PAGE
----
14 March 2008

Fed Bails Out Bear Stearns, Uses J.P. Morgan as 'Conduit'

The shock of the morning was the 'news' that the Federal Reserve Bank of NY was stepping in to accept the collateral of Bear Stearns in order to prevent the company from insolvency. The shock was that just yesterday the CEO of Bear Alan Schwartz reassured investors that the company had no problems, that their "liquidity was strong." Today we hear that the situation deteriorated 'overnight.'

You will no doubt hear spin and interpretation about this bailout. Here are a few key points that we can state with some level of confidence.

  • The Fed is acting as 'lender of last resort' and saving Bear Stearns from insolvency.

  • J.P. Morgan is acting as agent or a conduit for the Fed. They are not accepting the risk.

  • Bear Stearns could not wait until March 27 when they would have had direct access to the new TSLF. The situation at Bear is so bad that no other bank on the Street would consider providing funding.

  • The Fed stepped up in what can only be described as an extraordinary action not seen since the bank failures of the 1960's and 1930's.

  • The Fed decided they could not allow Bear Stearns to go through even a managed, orderly failure because it would have set off a major chain reaction of counter-party risk failures that would have decimated Wall Street.

  • The deceit and fraud will continue until stopped by an external regulatory force not controlled by special interests.

    Bear Stearns Bailed Out by Fed, J.P.Morgan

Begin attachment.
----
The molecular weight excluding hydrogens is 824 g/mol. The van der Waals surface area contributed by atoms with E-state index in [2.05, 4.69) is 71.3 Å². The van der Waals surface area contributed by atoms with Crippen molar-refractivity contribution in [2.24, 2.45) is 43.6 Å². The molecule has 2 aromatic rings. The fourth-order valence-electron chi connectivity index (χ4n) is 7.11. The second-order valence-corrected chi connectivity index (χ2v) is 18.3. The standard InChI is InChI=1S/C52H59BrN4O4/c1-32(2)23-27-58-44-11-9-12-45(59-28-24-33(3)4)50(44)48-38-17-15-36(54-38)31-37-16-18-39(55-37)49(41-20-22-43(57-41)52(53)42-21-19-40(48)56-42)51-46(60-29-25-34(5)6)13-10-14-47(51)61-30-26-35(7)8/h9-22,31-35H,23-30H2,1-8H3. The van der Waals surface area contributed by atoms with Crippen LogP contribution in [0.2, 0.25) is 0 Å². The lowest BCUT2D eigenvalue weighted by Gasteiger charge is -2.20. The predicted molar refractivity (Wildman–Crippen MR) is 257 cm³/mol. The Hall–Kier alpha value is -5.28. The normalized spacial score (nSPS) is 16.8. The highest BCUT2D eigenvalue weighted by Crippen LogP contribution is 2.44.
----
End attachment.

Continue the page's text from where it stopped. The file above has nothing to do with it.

Friday March 14, 11:34 am ET
    By Stephen Bernard, AP Business Writer
    Teetering Bear Stearns Gets Bailout From Federal Reserve, J.P.Morgan Chase

    NEW YORK (AP) -- Bear Stearns Cos., one of Wall Street's venerable investment banks, received a bailout Friday by the federal government and JPMorgan Chase & Co. in a surprise, last-ditch effort to save the 86-year old institution.

    The Federal Reserve responded swiftly to pleas from Bear Stearns that its coffers had "significantly deteriorated" within a 24-hour period. Central bankers backed an arrangement to bolster the company, and stood ready to provide extra resources to combat a credit crisis that now threatens one of America's biggest financial institutions.

    Bear Stearns, the nation's fifth-largest investment bank, made its fortune dealing in opaque mortgage-backed securities -- a strategy that might be its undoing amid the worst housing slump in a quarter century. The bank has racked up $2.75 billion in write-downs since last year, and faced a possible collapse without some kind of lifeline.

    Bear Stearns lost half of its value within 30 minutes of the market open, before clawing back a bit to be down 41 percent, or $23.51, at $33.49 by midday. The news rattled investors, pushing the Dow Jones industrial average down about 150 points.

    JPMorgan Chase, the nation's third-largest bank, agreed to pump more money into Bear Stearns to keep it in business, but did not divulge how much it was spending. Top executives from both companies were in talks, and were even considering the outright sale of Bear Stearns to JPMorgan, according to a person familiar with the talks who was not authorized to speak on the record.